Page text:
We have a whole subsystem that loads data into our system on a daily basis. The loads code runs on a UNIX platform. From a high level, the requirements for the load are not overly complex. We have a number of file types with well defined formats that need to be inserted into our database each day. And there is some post load processing that occurs. The implementation of these requirements is a bit complex though. And our team has a new developer that is responsible for the loads code.
The developer told me the load was failing in a test environment. So I recommended he load a file that has a known good format through the system. That could help him determine if it was a data problem or a software problem. He did some more investigation and found that one process in the load kept failing. Apparently a PL/SQL package would not compile. The package rang a bell with me. I told the developer that this package had a custom install script. The package depends on synonyms which are only created at run time for the loads program. So there is an install program which emulates the loads program by creating the synonyms first before compiling the package.
After getting information from me, the developer went on to find more problems with the PL/SQL package. I tracked down and asked the guy who wrote the package about the problems. They did not ring a bell with the developer. So this was not an easy PL/SQL package to deal with. In the end it appeared as if the developer was looking at an outdated version of the code for the package. Still it felt as if something were terribly wrong with the design of the database package. Normally you should be able to manually compile a database package by executing its source. If it is more complicated than that, the design may be at fault.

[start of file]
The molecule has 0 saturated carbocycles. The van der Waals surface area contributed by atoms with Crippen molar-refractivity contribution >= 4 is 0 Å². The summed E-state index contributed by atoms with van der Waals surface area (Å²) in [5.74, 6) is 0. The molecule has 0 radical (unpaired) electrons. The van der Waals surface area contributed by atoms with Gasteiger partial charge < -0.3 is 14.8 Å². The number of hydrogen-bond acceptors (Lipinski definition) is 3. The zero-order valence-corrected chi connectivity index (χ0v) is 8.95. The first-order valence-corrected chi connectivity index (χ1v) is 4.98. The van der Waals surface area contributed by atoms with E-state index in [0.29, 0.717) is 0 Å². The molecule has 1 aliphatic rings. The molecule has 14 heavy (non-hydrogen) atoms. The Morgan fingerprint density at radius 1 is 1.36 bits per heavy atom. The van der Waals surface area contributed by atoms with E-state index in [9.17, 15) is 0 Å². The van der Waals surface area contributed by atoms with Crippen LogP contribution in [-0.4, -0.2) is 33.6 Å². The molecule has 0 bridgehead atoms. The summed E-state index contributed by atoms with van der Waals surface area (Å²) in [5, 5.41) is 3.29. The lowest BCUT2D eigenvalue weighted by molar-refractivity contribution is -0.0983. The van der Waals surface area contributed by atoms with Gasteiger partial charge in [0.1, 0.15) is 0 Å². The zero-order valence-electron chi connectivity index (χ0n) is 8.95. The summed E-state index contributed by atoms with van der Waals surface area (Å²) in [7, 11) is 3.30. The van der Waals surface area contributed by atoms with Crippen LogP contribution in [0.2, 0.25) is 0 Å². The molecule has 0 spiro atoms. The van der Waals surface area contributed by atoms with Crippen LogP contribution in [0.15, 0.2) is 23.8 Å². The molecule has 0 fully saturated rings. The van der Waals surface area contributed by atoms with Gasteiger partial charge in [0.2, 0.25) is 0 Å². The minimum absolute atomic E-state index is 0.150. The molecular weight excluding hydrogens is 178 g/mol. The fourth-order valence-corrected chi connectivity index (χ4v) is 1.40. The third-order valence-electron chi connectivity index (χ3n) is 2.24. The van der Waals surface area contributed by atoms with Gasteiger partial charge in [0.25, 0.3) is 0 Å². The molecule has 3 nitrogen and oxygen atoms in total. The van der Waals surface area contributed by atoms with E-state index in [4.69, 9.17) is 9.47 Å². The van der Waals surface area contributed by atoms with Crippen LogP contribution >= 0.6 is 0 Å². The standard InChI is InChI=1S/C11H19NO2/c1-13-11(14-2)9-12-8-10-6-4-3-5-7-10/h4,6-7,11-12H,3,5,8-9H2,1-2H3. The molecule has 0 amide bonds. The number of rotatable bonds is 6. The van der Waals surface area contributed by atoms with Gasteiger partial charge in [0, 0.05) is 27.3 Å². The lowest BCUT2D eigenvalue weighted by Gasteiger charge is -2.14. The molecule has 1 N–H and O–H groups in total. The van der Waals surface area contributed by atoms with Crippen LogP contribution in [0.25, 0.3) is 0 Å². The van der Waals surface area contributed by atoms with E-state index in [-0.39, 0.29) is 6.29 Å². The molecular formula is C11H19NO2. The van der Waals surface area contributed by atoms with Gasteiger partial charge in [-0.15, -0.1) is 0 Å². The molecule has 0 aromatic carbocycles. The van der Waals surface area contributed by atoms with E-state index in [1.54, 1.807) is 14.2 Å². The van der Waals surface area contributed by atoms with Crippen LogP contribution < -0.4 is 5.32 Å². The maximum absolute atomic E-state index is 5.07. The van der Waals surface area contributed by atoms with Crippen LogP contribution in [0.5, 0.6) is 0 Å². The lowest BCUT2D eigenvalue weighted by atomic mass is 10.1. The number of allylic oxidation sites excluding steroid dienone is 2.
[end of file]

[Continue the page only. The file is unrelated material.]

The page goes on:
The new developer for the loads software has a lot of ideas on how to improve the loads subsystem. I expect this weird PL/SQL package may be part of the list. Any software that requires you to know the tricks is generally bad. Software should be written with maintainability in mind. The system we work on is 15 years old. As you might imagine, most of those 15 years were spent in maintenance mode. So it is of the utmost importance to do the software right in the first place. The hectic pace of software development does not always lead itself to this goal though.
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